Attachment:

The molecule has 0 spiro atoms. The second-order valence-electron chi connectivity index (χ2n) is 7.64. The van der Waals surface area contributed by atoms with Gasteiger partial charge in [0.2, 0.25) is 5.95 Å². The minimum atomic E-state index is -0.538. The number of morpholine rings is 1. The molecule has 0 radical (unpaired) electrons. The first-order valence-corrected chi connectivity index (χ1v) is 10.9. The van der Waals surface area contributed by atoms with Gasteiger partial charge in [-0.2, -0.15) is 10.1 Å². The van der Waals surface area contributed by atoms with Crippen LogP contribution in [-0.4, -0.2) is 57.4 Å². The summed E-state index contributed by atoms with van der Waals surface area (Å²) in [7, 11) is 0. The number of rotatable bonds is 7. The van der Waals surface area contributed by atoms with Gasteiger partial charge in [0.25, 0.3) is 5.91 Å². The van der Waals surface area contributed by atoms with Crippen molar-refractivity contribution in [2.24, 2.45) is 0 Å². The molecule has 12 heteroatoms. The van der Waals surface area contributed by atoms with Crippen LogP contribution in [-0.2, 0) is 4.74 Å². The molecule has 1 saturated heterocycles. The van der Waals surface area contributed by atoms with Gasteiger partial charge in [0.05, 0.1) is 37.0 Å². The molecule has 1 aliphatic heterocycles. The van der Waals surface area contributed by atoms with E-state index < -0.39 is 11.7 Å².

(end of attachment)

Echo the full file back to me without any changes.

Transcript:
The molecule has 0 spiro atoms. The second-order valence-electron chi connectivity index (χ2n) is 7.64. The van der Waals surface area contributed by atoms with Gasteiger partial charge in [0.2, 0.25) is 5.95 Å². The minimum atomic E-state index is -0.538. The number of morpholine rings is 1. The molecule has 0 radical (unpaired) electrons. The first-order valence-corrected chi connectivity index (χ1v) is 10.9. The van der Waals surface area contributed by atoms with Gasteiger partial charge in [-0.2, -0.15) is 10.1 Å². The van der Waals surface area contributed by atoms with Crippen LogP contribution in [-0.4, -0.2) is 57.4 Å². The summed E-state index contributed by atoms with van der Waals surface area (Å²) in [7, 11) is 0. The number of rotatable bonds is 7. The van der Waals surface area contributed by atoms with Gasteiger partial charge in [0.25, 0.3) is 5.91 Å². The van der Waals surface area contributed by atoms with Crippen molar-refractivity contribution in [2.24, 2.45) is 0 Å². The molecule has 12 heteroatoms. The van der Waals surface area contributed by atoms with Crippen LogP contribution in [-0.2, 0) is 4.74 Å². The molecule has 1 saturated heterocycles. The van der Waals surface area contributed by atoms with Gasteiger partial charge in [0.05, 0.1) is 37.0 Å². The molecule has 1 aliphatic heterocycles. The van der Waals surface area contributed by atoms with E-state index < -0.39 is 11.7 Å².